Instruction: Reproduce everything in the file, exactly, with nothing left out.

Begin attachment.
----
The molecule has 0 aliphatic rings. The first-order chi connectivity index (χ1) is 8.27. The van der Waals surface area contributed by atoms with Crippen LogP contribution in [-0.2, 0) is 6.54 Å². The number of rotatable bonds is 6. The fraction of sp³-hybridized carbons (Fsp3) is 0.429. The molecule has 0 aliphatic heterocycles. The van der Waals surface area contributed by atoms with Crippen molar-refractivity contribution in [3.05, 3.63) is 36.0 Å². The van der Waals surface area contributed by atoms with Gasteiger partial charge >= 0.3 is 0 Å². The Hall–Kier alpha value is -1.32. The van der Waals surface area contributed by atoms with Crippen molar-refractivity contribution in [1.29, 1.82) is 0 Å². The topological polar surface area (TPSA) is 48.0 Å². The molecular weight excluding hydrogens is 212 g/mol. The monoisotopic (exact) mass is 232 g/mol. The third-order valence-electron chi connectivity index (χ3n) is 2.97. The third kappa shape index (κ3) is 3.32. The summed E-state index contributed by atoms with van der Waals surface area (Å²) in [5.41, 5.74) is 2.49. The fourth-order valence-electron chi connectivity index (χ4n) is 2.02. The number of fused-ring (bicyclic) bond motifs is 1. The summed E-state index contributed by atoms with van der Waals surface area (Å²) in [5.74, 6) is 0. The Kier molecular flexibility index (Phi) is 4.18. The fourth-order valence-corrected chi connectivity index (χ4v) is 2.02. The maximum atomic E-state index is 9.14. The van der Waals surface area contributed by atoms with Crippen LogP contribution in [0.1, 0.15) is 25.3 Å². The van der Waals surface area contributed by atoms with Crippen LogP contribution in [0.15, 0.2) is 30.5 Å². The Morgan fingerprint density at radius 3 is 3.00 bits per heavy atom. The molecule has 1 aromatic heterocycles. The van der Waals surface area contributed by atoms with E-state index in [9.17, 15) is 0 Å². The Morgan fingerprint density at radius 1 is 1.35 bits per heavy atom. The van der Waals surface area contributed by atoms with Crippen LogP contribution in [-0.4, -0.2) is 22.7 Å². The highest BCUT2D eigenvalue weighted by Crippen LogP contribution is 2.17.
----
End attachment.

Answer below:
The molecule has 0 aliphatic rings. The first-order chi connectivity index (χ1) is 8.27. The van der Waals surface area contributed by atoms with Crippen LogP contribution in [-0.2, 0) is 6.54 Å². The number of rotatable bonds is 6. The fraction of sp³-hybridized carbons (Fsp3) is 0.429. The molecule has 0 aliphatic heterocycles. The van der Waals surface area contributed by atoms with Crippen molar-refractivity contribution in [3.05, 3.63) is 36.0 Å². The van der Waals surface area contributed by atoms with Gasteiger partial charge >= 0.3 is 0 Å². The Hall–Kier alpha value is -1.32. The van der Waals surface area contributed by atoms with Crippen molar-refractivity contribution in [1.29, 1.82) is 0 Å². The topological polar surface area (TPSA) is 48.0 Å². The molecular weight excluding hydrogens is 212 g/mol. The monoisotopic (exact) mass is 232 g/mol. The third-order valence-electron chi connectivity index (χ3n) is 2.97. The third kappa shape index (κ3) is 3.32. The summed E-state index contributed by atoms with van der Waals surface area (Å²) in [5.41, 5.74) is 2.49. The fourth-order valence-electron chi connectivity index (χ4n) is 2.02. The number of fused-ring (bicyclic) bond motifs is 1. The summed E-state index contributed by atoms with van der Waals surface area (Å²) in [5.74, 6) is 0. The Kier molecular flexibility index (Phi) is 4.18. The fourth-order valence-corrected chi connectivity index (χ4v) is 2.02. The maximum atomic E-state index is 9.14. The van der Waals surface area contributed by atoms with Crippen LogP contribution in [0.1, 0.15) is 25.3 Å². The van der Waals surface area contributed by atoms with Crippen LogP contribution in [0.15, 0.2) is 30.5 Å². The Morgan fingerprint density at radius 3 is 3.00 bits per heavy atom. The molecule has 1 aromatic heterocycles. The van der Waals surface area contributed by atoms with E-state index in [9.17, 15) is 0 Å². The Morgan fingerprint density at radius 1 is 1.35 bits per heavy atom. The van der Waals surface area contributed by atoms with Crippen LogP contribution in [-0.4, -0.2) is 22.7 Å². The highest BCUT2D eigenvalue weighted by Crippen LogP contribution is 2.17.